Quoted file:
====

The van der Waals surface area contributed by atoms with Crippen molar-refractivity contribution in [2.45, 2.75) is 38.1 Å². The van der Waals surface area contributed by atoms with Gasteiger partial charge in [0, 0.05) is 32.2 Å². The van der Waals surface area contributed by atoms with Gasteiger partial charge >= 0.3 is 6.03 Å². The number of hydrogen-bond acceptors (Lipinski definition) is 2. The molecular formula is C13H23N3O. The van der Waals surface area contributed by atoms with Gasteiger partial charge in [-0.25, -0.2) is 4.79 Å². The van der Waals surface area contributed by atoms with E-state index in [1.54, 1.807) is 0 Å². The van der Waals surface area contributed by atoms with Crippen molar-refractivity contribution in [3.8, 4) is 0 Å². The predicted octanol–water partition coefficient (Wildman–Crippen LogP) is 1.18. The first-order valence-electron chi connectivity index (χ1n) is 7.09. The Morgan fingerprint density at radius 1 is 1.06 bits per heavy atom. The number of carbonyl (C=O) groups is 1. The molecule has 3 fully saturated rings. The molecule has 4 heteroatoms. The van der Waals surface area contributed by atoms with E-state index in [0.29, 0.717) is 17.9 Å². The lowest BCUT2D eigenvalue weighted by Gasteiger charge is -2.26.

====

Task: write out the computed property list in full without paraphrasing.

The van der Waals surface area contributed by atoms with Crippen molar-refractivity contribution in [2.45, 2.75) is 38.1 Å². The van der Waals surface area contributed by atoms with Gasteiger partial charge in [0, 0.05) is 32.2 Å². The van der Waals surface area contributed by atoms with Gasteiger partial charge >= 0.3 is 6.03 Å². The number of hydrogen-bond acceptors (Lipinski definition) is 2. The molecular formula is C13H23N3O. The van der Waals surface area contributed by atoms with Gasteiger partial charge in [-0.25, -0.2) is 4.79 Å². The van der Waals surface area contributed by atoms with E-state index in [1.54, 1.807) is 0 Å². The van der Waals surface area contributed by atoms with Crippen molar-refractivity contribution in [3.8, 4) is 0 Å². The predicted octanol–water partition coefficient (Wildman–Crippen LogP) is 1.18. The first-order valence-electron chi connectivity index (χ1n) is 7.09. The Morgan fingerprint density at radius 1 is 1.06 bits per heavy atom. The number of carbonyl (C=O) groups is 1. The molecule has 3 fully saturated rings. The molecule has 4 heteroatoms. The van der Waals surface area contributed by atoms with E-state index in [0.29, 0.717) is 17.9 Å². The lowest BCUT2D eigenvalue weighted by Gasteiger charge is -2.26.